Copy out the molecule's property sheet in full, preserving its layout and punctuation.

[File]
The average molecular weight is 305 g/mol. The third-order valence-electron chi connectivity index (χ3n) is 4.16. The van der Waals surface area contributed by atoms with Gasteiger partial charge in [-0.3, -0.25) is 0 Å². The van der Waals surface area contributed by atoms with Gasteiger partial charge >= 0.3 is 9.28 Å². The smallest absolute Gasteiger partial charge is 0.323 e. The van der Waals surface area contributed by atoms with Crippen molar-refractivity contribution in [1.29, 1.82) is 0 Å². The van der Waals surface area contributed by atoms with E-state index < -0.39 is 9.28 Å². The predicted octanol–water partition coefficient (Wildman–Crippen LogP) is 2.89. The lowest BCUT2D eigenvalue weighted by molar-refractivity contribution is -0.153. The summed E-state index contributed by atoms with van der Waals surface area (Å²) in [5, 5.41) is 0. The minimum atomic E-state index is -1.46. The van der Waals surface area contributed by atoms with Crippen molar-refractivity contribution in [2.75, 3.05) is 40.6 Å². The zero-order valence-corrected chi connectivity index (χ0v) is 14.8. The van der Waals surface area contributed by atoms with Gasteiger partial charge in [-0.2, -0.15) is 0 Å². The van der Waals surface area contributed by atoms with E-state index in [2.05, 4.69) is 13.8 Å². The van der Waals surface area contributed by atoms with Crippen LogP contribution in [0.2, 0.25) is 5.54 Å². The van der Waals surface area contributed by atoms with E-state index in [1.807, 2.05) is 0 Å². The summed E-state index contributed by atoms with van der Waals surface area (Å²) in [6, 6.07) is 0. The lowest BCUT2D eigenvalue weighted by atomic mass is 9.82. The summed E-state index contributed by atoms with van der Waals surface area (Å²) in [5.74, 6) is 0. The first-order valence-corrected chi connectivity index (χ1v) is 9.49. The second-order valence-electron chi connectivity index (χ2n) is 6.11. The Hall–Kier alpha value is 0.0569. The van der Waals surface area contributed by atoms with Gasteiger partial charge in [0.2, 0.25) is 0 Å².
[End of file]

The average molecular weight is 305 g/mol. The third-order valence-electron chi connectivity index (χ3n) is 4.16. The van der Waals surface area contributed by atoms with Gasteiger partial charge in [-0.3, -0.25) is 0 Å². The van der Waals surface area contributed by atoms with Gasteiger partial charge >= 0.3 is 9.28 Å². The smallest absolute Gasteiger partial charge is 0.323 e. The van der Waals surface area contributed by atoms with Crippen molar-refractivity contribution in [1.29, 1.82) is 0 Å². The van der Waals surface area contributed by atoms with E-state index < -0.39 is 9.28 Å². The predicted octanol–water partition coefficient (Wildman–Crippen LogP) is 2.89. The lowest BCUT2D eigenvalue weighted by molar-refractivity contribution is -0.153. The summed E-state index contributed by atoms with van der Waals surface area (Å²) in [5, 5.41) is 0. The minimum atomic E-state index is -1.46. The van der Waals surface area contributed by atoms with Crippen molar-refractivity contribution in [2.75, 3.05) is 40.6 Å². The zero-order valence-corrected chi connectivity index (χ0v) is 14.8. The van der Waals surface area contributed by atoms with Gasteiger partial charge in [-0.2, -0.15) is 0 Å². The van der Waals surface area contributed by atoms with E-state index in [2.05, 4.69) is 13.8 Å². The van der Waals surface area contributed by atoms with Crippen LogP contribution in [0.2, 0.25) is 5.54 Å². The van der Waals surface area contributed by atoms with E-state index in [1.807, 2.05) is 0 Å². The summed E-state index contributed by atoms with van der Waals surface area (Å²) in [6, 6.07) is 0. The lowest BCUT2D eigenvalue weighted by atomic mass is 9.82. The summed E-state index contributed by atoms with van der Waals surface area (Å²) in [5.74, 6) is 0. The first-order valence-corrected chi connectivity index (χ1v) is 9.49. The second-order valence-electron chi connectivity index (χ2n) is 6.11. The Hall–Kier alpha value is 0.0569. The van der Waals surface area contributed by atoms with Gasteiger partial charge in [0.2, 0.25) is 0 Å².